Cash for guns has been tried as a tactic to get weapons off the street.
Sherri Williams, owner of an erotic boutique in Huntsville, Ala., is offering to help customers -- as her program claims-- make love instead of war.
Williams told ABC News that an on-site gun dealer will assess the value of any firearm brought into the store and the gun will be swapped for a gift card which customers can use to buy "every imaginable toy, lubricant, and lingerie."
"We're like the Rodeo Drive version of a romantic boutique," Williams said.
The shop features an intimacy clinic, marriage counselors, relationship coaches, sedate romantic items like wine and roses as well as more adventurous ones like sex toys and adult videos.
Williams is hoping to appeal to gun-owning romantics on a tight budget and would-be criminals with a change of heart.
"If you didn't necessarily have enough money to show someone a romantic evening, perhaps you could find a gun that you're not using and bring that in. Or perhaps you intended to use the gun for malicious reasons and you thought about it and figured you'd have more enjoyment if you turned that gun into a store credit at Pleasures," she said.
So far the store's come-on has brought in seven weapons, what Williams said were "four pistols and three shotgun rifle things."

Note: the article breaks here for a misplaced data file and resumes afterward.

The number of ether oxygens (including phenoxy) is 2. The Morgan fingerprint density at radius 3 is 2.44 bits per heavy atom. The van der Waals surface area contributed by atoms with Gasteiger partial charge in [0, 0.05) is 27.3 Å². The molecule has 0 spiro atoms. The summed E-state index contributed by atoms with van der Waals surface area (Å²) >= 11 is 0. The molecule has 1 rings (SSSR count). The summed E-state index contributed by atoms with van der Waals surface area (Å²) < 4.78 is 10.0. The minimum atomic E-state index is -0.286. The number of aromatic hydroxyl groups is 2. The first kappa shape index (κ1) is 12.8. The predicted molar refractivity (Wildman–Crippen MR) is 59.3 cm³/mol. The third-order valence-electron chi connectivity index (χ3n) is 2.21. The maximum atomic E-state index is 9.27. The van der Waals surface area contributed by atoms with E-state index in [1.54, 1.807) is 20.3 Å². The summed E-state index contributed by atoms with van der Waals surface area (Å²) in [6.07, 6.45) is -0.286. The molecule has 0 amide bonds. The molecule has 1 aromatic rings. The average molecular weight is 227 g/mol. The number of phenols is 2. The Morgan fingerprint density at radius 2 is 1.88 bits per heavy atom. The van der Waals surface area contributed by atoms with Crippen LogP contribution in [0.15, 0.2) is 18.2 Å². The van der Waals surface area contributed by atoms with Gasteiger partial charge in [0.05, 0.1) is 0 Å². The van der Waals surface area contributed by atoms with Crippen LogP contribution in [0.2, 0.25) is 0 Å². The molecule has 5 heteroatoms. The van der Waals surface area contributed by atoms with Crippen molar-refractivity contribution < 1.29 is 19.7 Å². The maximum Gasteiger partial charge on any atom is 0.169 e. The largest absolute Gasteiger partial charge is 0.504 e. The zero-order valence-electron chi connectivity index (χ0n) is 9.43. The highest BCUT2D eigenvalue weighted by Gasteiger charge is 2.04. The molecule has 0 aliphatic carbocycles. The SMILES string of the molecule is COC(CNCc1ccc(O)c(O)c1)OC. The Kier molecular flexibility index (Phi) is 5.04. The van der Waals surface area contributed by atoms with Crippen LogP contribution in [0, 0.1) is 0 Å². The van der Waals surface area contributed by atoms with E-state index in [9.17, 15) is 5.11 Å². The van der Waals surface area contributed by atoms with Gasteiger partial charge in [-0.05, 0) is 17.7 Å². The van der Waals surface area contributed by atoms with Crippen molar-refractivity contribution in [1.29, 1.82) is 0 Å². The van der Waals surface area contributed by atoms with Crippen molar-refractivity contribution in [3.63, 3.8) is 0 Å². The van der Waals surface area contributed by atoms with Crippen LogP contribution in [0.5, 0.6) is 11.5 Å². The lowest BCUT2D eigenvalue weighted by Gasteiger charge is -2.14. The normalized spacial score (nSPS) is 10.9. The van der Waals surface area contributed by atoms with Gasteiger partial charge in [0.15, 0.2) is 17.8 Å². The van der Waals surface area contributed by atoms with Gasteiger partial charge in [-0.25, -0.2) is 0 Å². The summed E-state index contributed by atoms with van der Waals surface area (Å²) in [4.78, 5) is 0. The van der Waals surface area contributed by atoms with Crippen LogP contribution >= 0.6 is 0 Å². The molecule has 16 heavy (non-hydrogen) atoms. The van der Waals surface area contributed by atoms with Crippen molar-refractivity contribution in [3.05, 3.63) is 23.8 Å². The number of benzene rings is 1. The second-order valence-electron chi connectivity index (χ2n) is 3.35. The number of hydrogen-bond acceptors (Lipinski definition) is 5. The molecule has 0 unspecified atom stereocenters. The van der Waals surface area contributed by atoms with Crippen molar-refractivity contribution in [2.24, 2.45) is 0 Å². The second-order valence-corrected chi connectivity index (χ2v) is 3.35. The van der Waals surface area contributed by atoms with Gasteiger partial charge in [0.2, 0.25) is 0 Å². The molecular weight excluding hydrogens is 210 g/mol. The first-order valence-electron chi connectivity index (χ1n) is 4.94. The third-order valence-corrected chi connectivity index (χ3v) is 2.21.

The swappers were given store credit ranging from $150 to $250, she said, and they promptly went shopping in Pleasures. All of the guns were brought in by men.
"I would have thought that some women would have some guns laying around, but so far it's all men," Williams said.
Once the store has the guns, Williams' husband, who is a licensed gun dealer, will run the serial numbers to check whether it has been used in a crime. Those guns will be turned over to the police.
The other guns will be refurbished, then auctioned off to gun collectors. If there are any profits in the process, that money will be donated to help victims of gun violence in Alabama.
"We're trying to take guns out of the hands of people who may do harm with them and sell those guns to benefit the people who have been harmed by them," Williams said.
Williams is aiming for at least 300 guns and says there's no limit to what customers can earn, though she joked that if a customer gets a $5,000 credit, she hopes they won't spend it all at once.
Before launching the project, Williams said she talked with the police chief to make sure that they wouldn't be violating any gun laws. After receiving assurances that the program was legal, the police also agreed to run the guns' serial numbers, she said.
Williams says she got the idea for the swap after watching coverage of the tragedy in Tucson, Ariz., where a gunman opened fire at a Safeway, killing six people and injuring 14 others including Rep. Gabrielle Giffords.
"I got to thinking, 'What can I do?'" she said. "Being in business for 17 years, I've been successful. And you finally get to a point in your life where you go, the only thing that would make me happy now is just to help other people."
So far, she says all the feedback she's gotten has been positive.
"I've got gotten fan mail from all over the world," she said, "It's been an outpouring of very, very good support."